I don’t know if I should admit this but I associate spring time with garage sales.
As the snow (finally) melts away, I have begun to see more and more sale signs popping up on Fridays and Saturdays. This morning I saw one on the corner of a popular intersection. Since I was kid free for the morning I wanted to swing by the sale and see what they had. However, I didn’t. Want to know why?? Because I couldn’t read the dang sign and I didn’t know which direction to go.
I was reminded how much of a pet peeve bad garage sale signs are to me and secretly wished the person throwing the yard sale had read my post last year that shared tips for throwing a sale. Specifically tip #3.
With yard sale season on the horizon I figured it’d be good to pull this post out of the archives to hopefully serve as a reminder of some things to do to make your upcoming garage sale a success.
10 Tips for Throwing a Garage Sale
Throwing a garage sale is a lot of work but totally worth it if you do it well. I’ve thrown two in the past two years and both ended up making me a lot of money and getting rid of a lot of stuff!
1) Location, Location, Location
This is something that may be out of your control but having your sale on a busy, easy to access street can mean the difference of hundreds of dollars. Lots of people who stop by garage sales are doing it impulsively. I even had quite a few people stop by on their way to work! If you have a friend who lives on a busy street, it’d be worth the pain of hauling your stuff over there to use their yard. In fact this is what Rachel did at my last sale and she ened up making 2-3 times as much as she did at the sale she had at her house.
2) Partner Up
If you can, find a partner in crime to throw the sale with. This is helpful in a lot of different ways. Your sale will be larger which attracts more people. It also splits a lot of the work up such as tracking down tables, setting things up, keeping things organized, etc. It’s also just fun to have a person to work it with (and laugh at some of the crazy things people buy).
Good signs are CRITICAL. People need to be able to get the necessary information from a quick glance. Most people don’t even pay attention to the address or other information on a sign. They just follow the arrows. Mine were really simple. Here is an example of one.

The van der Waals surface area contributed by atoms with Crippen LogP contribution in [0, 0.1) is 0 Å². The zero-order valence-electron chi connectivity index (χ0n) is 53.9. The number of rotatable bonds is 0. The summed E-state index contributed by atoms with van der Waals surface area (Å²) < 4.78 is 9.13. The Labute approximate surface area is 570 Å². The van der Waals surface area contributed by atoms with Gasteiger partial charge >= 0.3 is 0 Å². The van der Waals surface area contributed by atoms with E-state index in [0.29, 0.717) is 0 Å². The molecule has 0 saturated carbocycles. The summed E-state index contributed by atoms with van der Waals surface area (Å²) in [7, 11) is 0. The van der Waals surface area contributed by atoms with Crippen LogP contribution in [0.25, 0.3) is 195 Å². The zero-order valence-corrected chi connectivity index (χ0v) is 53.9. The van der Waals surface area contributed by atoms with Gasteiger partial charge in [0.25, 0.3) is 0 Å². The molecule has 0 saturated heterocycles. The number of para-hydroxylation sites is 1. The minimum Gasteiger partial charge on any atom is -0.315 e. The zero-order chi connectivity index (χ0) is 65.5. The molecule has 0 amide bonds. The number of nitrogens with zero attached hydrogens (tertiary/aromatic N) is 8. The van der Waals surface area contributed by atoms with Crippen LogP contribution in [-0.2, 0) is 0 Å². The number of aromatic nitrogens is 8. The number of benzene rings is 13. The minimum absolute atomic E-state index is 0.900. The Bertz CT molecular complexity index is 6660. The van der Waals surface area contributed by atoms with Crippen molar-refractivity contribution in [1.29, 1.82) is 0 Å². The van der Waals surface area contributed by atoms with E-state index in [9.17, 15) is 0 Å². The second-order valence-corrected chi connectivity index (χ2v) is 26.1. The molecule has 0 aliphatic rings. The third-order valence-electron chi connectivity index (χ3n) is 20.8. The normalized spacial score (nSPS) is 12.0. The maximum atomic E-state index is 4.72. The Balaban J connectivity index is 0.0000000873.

Make a lot of signs! I ended up making 12 for my sale. The better the directions, the more people you will have.
To avoid having a sign that wraps around the pole that you hang it up on, try this little trick out: tape wooden kabob sticks to the back of your sign. That way the wind won’t mess with it! Worked great for me.
Here’s another great sign hanging tip: at busy intersections, put a sign on the corner where people can (impulsively) turn right. Hopefully the picture I whipped up below will help you understand what I mean.
Get as many tables as you can! Having your stuff on tables not only makes it easier for people to browse and see things but it also communicates you care about the stuff you are selling. If you just throw stuff all over your yard, it shows people you think it is junk as well.
Hang up your clothes, cluster items that are similar, stack your books, take things out of bins and boxes, wipe the dust off things, and do your best to make things look organized, clean, and taken care of.
6) Curb Appeal
Like I said before, you want people to impulsively stop by your sale. Put big items by the curb so people driving by can easily see them.
7) Price EVERYTHING
Seriously. Make it very clear what every item costs. Most people don’t like to speak up and ask for or offer a price. You want to make it easy for them to know what they will pay. The items that I didn’t have priced were the ones that didn’t sell very quickly. (I eventually caught on to why people were looking at them and then passing them up).
8 ) Have an electric outlet/batteries available to test items
Don’t take it personally, but people won’t trust you. They want to test out the electronics to make sure they work. If you don’t have an outdoor outlet, run an extension cord. Also, have batteries available to prove that items work.
9) Fanny Pack
Wear it and wear it with pride baby! You’ll be on your feet, moving around the sale quite a bit. The last thing you want to worry about is someone swiping your hard earned cash. As larger bills accumulated, I would move them to inside my house. A fanny pack also helps people to know who to pay or who to direction their questions. It’s the mark of a seasoned garage saler.
10) Give information
It’s very helpful to give the buyer a little information about the item. For example, on quite a few items, I had the price tag AND a little post-it explaining what the item was, what it did, or how old it was. I also made special notes if something was brand new. Rachel was smart and printed out what some of her baby items were going for on ebay and taped it to the item. That way people would SEE they were getting a great deal!
Seems like a lot of work, doesn’t it? I’ll be honest with you, it is! Just think of this way: people are paying you to take your junk away. All you have to do is set up the platform for them to do it. So now that you are properly trained, go clean out those closets and basements and get selling!